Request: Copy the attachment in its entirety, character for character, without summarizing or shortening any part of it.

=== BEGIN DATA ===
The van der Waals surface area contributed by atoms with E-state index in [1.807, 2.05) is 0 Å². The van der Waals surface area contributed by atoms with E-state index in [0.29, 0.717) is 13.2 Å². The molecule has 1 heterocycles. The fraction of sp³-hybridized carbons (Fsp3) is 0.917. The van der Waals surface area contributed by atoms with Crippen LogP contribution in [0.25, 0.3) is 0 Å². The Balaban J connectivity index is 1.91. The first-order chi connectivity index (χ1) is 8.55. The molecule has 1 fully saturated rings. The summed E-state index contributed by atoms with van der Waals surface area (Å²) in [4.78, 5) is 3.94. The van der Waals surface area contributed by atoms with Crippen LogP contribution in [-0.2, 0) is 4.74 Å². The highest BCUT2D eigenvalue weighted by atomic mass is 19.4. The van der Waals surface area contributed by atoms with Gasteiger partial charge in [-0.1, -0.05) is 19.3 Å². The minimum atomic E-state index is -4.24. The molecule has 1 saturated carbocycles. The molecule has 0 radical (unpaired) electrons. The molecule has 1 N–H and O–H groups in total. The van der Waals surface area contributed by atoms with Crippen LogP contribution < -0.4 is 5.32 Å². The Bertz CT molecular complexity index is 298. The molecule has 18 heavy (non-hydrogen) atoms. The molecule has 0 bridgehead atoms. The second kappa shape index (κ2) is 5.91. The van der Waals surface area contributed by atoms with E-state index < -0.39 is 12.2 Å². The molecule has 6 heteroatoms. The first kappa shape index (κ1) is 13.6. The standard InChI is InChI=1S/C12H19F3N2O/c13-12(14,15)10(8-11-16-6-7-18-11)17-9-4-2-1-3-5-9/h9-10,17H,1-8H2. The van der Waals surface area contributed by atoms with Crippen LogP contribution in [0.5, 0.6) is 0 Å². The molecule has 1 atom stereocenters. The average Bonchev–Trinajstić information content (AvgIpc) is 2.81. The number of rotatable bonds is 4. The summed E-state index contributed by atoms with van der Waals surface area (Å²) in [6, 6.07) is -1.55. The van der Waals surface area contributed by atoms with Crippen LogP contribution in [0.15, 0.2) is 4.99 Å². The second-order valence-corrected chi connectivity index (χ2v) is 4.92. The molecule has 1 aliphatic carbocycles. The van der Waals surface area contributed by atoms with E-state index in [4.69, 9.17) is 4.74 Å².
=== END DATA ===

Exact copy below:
The van der Waals surface area contributed by atoms with E-state index in [1.807, 2.05) is 0 Å². The van der Waals surface area contributed by atoms with E-state index in [0.29, 0.717) is 13.2 Å². The molecule has 1 heterocycles. The fraction of sp³-hybridized carbons (Fsp3) is 0.917. The van der Waals surface area contributed by atoms with Crippen LogP contribution in [0.25, 0.3) is 0 Å². The Balaban J connectivity index is 1.91. The first-order chi connectivity index (χ1) is 8.55. The molecule has 1 fully saturated rings. The summed E-state index contributed by atoms with van der Waals surface area (Å²) in [4.78, 5) is 3.94. The van der Waals surface area contributed by atoms with Crippen LogP contribution in [-0.2, 0) is 4.74 Å². The highest BCUT2D eigenvalue weighted by atomic mass is 19.4. The van der Waals surface area contributed by atoms with Gasteiger partial charge in [-0.1, -0.05) is 19.3 Å². The minimum atomic E-state index is -4.24. The molecule has 1 saturated carbocycles. The molecule has 0 radical (unpaired) electrons. The molecule has 1 N–H and O–H groups in total. The van der Waals surface area contributed by atoms with Crippen LogP contribution < -0.4 is 5.32 Å². The Bertz CT molecular complexity index is 298. The molecule has 18 heavy (non-hydrogen) atoms. The molecule has 0 bridgehead atoms. The second kappa shape index (κ2) is 5.91. The van der Waals surface area contributed by atoms with E-state index < -0.39 is 12.2 Å². The molecule has 6 heteroatoms. The first kappa shape index (κ1) is 13.6. The standard InChI is InChI=1S/C12H19F3N2O/c13-12(14,15)10(8-11-16-6-7-18-11)17-9-4-2-1-3-5-9/h9-10,17H,1-8H2. The van der Waals surface area contributed by atoms with Crippen LogP contribution in [0.5, 0.6) is 0 Å². The molecule has 1 atom stereocenters. The average Bonchev–Trinajstić information content (AvgIpc) is 2.81. The number of rotatable bonds is 4. The summed E-state index contributed by atoms with van der Waals surface area (Å²) in [6, 6.07) is -1.55. The van der Waals surface area contributed by atoms with Crippen LogP contribution in [0.15, 0.2) is 4.99 Å². The second-order valence-corrected chi connectivity index (χ2v) is 4.92. The molecule has 1 aliphatic carbocycles. The van der Waals surface area contributed by atoms with E-state index in [4.69, 9.17) is 4.74 Å².